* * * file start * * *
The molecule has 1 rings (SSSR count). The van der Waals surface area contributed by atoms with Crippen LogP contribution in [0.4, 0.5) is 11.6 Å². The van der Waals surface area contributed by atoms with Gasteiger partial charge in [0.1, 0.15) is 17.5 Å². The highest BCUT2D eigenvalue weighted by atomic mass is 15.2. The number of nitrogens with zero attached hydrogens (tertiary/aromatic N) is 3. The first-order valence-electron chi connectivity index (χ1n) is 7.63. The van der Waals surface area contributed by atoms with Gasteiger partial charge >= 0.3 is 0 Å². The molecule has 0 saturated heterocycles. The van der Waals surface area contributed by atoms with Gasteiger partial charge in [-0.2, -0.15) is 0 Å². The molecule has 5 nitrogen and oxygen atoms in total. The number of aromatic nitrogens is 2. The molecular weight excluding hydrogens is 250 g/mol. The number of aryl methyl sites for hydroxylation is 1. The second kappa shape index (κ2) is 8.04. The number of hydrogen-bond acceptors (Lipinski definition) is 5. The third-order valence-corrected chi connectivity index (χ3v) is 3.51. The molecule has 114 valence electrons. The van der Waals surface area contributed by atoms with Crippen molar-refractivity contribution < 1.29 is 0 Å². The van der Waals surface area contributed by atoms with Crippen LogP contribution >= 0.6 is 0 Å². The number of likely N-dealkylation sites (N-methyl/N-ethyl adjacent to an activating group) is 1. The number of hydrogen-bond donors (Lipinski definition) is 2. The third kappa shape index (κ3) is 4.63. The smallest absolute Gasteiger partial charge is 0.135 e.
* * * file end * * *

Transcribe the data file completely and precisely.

The molecule has 1 rings (SSSR count). The van der Waals surface area contributed by atoms with Crippen LogP contribution in [0.4, 0.5) is 11.6 Å². The van der Waals surface area contributed by atoms with Gasteiger partial charge in [0.1, 0.15) is 17.5 Å². The highest BCUT2D eigenvalue weighted by atomic mass is 15.2. The number of nitrogens with zero attached hydrogens (tertiary/aromatic N) is 3. The first-order valence-electron chi connectivity index (χ1n) is 7.63. The van der Waals surface area contributed by atoms with Gasteiger partial charge >= 0.3 is 0 Å². The molecule has 0 saturated heterocycles. The van der Waals surface area contributed by atoms with Gasteiger partial charge in [-0.2, -0.15) is 0 Å². The molecule has 5 nitrogen and oxygen atoms in total. The number of aromatic nitrogens is 2. The molecular weight excluding hydrogens is 250 g/mol. The number of aryl methyl sites for hydroxylation is 1. The second kappa shape index (κ2) is 8.04. The number of hydrogen-bond acceptors (Lipinski definition) is 5. The third-order valence-corrected chi connectivity index (χ3v) is 3.51. The molecule has 114 valence electrons. The van der Waals surface area contributed by atoms with Crippen molar-refractivity contribution < 1.29 is 0 Å². The van der Waals surface area contributed by atoms with Crippen LogP contribution >= 0.6 is 0 Å². The number of likely N-dealkylation sites (N-methyl/N-ethyl adjacent to an activating group) is 1. The number of hydrogen-bond donors (Lipinski definition) is 2. The third kappa shape index (κ3) is 4.63. The smallest absolute Gasteiger partial charge is 0.135 e.